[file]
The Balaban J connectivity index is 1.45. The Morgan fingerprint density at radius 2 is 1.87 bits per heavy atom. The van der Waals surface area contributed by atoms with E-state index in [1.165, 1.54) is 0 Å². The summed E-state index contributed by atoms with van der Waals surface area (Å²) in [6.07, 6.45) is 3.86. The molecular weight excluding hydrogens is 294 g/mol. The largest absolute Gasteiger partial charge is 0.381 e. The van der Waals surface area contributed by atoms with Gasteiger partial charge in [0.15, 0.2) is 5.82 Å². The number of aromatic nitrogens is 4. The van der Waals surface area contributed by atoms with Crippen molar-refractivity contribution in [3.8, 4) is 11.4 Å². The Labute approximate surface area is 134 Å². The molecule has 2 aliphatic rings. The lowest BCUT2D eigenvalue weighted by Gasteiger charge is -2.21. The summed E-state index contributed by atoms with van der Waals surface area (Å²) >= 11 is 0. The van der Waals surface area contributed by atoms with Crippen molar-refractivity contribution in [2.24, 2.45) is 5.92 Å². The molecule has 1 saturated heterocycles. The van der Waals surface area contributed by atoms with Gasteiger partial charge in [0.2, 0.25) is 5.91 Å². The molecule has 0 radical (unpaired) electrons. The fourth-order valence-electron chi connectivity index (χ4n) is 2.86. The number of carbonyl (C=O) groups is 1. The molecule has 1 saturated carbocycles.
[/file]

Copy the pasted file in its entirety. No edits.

The Balaban J connectivity index is 1.45. The Morgan fingerprint density at radius 2 is 1.87 bits per heavy atom. The van der Waals surface area contributed by atoms with E-state index in [1.165, 1.54) is 0 Å². The summed E-state index contributed by atoms with van der Waals surface area (Å²) in [6.07, 6.45) is 3.86. The molecular weight excluding hydrogens is 294 g/mol. The largest absolute Gasteiger partial charge is 0.381 e. The van der Waals surface area contributed by atoms with Gasteiger partial charge in [0.15, 0.2) is 5.82 Å². The number of aromatic nitrogens is 4. The van der Waals surface area contributed by atoms with Crippen molar-refractivity contribution in [3.8, 4) is 11.4 Å². The Labute approximate surface area is 134 Å². The molecule has 2 aliphatic rings. The lowest BCUT2D eigenvalue weighted by Gasteiger charge is -2.21. The summed E-state index contributed by atoms with van der Waals surface area (Å²) >= 11 is 0. The van der Waals surface area contributed by atoms with Crippen molar-refractivity contribution in [2.24, 2.45) is 5.92 Å². The molecule has 1 saturated heterocycles. The van der Waals surface area contributed by atoms with Gasteiger partial charge in [0.2, 0.25) is 5.91 Å². The molecule has 0 radical (unpaired) electrons. The fourth-order valence-electron chi connectivity index (χ4n) is 2.86. The number of carbonyl (C=O) groups is 1. The molecule has 1 saturated carbocycles.